This chapter examines the main assumptions of the English school, the principal alternative to mainstream North American theorizations of International Relations. It first provides an overview of what the English school is and how it emerged before discussing its methodology as well as its master-concept of international society. It then considers three concepts that are the primary theoretical contribution of the English school: the social order established by states and embodied in the activities of practitioners must be understood alongside the dynamics of the international system and world society. The chapter proceeds by exploring the English school’s position on the issue of human rights and its implications for justice in international relations.

Chapter

Cover International Relations Theories

7. Marxism  

Mark Rupert

This chapter examines Marxist theory’s understanding of capitalism as an historically particular way of organizing social life and how Marxism can shed light on complex social relationships through which human beings produce and reproduce their social relations, the natural world, and themselves. It argues that the kind of social organization envisioned by Marxists has political, cultural, and economic dimensions that must be viewed as a dynamic ensemble of social relations not necessarily contained within the territorial boundaries of nation-states. The chapter first provides an overview of historical materialism and the meaning of dialectical theory, with particular emphasis on Karl Marx’s critique of capitalism and the Marxist tradition’s theorizing of imperialism, before discussing Western Marxism and Antonio Gramsci’s theory of hegemony. It then considers Marxist concepts of global power and hegemony and concludes with a case study that highlights the social relations underlying US global militarism.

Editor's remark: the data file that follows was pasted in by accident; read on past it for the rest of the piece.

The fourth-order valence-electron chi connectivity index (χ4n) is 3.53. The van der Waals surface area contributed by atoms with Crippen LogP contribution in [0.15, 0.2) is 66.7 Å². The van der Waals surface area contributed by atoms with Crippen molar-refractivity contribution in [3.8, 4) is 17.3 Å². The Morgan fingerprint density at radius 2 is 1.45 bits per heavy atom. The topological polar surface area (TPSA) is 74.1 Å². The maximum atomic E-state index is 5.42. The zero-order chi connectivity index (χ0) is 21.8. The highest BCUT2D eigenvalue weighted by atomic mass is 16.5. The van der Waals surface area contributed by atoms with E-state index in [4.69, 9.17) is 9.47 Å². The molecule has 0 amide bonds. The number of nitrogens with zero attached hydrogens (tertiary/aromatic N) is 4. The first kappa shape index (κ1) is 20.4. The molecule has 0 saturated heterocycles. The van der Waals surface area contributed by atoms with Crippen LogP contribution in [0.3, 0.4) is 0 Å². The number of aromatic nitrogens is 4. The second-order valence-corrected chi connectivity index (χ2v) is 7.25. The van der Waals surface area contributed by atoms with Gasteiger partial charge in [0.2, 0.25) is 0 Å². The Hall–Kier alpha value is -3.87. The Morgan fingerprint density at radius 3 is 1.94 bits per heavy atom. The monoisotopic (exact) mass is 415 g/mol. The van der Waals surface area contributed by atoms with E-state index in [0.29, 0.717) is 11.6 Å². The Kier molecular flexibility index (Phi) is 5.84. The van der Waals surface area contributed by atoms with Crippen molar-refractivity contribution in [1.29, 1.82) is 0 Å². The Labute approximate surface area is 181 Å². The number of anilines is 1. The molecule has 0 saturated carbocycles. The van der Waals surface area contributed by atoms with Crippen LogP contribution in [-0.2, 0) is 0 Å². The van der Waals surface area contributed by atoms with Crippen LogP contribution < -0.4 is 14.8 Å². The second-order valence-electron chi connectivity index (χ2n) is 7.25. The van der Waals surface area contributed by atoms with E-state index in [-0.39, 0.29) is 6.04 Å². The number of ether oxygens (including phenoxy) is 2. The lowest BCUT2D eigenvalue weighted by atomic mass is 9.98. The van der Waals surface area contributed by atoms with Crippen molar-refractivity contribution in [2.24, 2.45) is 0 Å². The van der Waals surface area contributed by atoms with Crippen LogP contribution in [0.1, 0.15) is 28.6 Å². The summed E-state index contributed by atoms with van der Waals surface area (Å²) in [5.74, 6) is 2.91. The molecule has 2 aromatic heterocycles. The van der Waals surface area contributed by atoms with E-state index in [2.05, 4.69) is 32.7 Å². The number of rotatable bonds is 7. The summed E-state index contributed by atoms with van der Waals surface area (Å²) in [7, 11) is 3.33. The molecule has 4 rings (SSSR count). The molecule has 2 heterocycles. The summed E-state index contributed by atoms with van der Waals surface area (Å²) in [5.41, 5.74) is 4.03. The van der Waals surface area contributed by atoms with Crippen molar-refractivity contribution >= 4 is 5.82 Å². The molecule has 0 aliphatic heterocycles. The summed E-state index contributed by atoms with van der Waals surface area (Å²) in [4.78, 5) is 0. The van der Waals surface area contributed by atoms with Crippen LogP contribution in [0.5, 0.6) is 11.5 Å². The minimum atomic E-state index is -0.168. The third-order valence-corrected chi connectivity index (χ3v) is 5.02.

Chapter

Cover The Globalization of World Politics

Introduction  

From international politics to world politics

Patricia Owens, John Baylis, and Steve Smith

This text offers a comprehensive analysis of world politics in a global era. It examines the main theories of world politics—realism, liberalism, Marxism, social constructivism, poststructuralism, post-colonialism, and feminism. It reviews the main structures and processes that shape contemporary world politics, such as global political economy, international security, war, gender, and race. Furthermore, it addresses some of the main policy issues in the globalized world, including poverty, human rights, and the environment. This introduction offers some arguments both for and against seeing globalization as an important new development in world politics. It also explains the various terms used to describe world politics and the academic field, particularly the use of ‘world politics’ rather than ‘international politics’ or ‘international relations’. Finally, it summarizes the main assumptions underlying realism, liberalism, Marxism, social constructivism, post-structuralism, post-colonialism, and feminism.

Chapter

Cover The Globalization of World Politics

11. Poststructuralism  

Lene Hansen

This chapter examines the core assumptions of poststructuralism, one of the International Relations (IR) perspectives furthest away from the realist and liberal mainstream. It explores whether language matters for international relations, whether all states have the same identity, and whether the state is the most important actor in world politics today. The chapter also considers poststructuralist views about the social world, state sovereignty, and identity and foreign policy. Finally, it discusses poststructuralism as a political philosophy. Two case studies are presented, one dealing with discourses on the Ebola outbreak in 2014 and the other relating to Russian discourse on Crimea. There is also an Opposing Opinions box that asks whether poststructuralism provides a good account of the role that materiality and power play in world politics.

Chapter

Cover The Globalization of World Politics

1. Introduction: from international politics to world politics  

John Baylis, Steve Smith, and Patricia Owens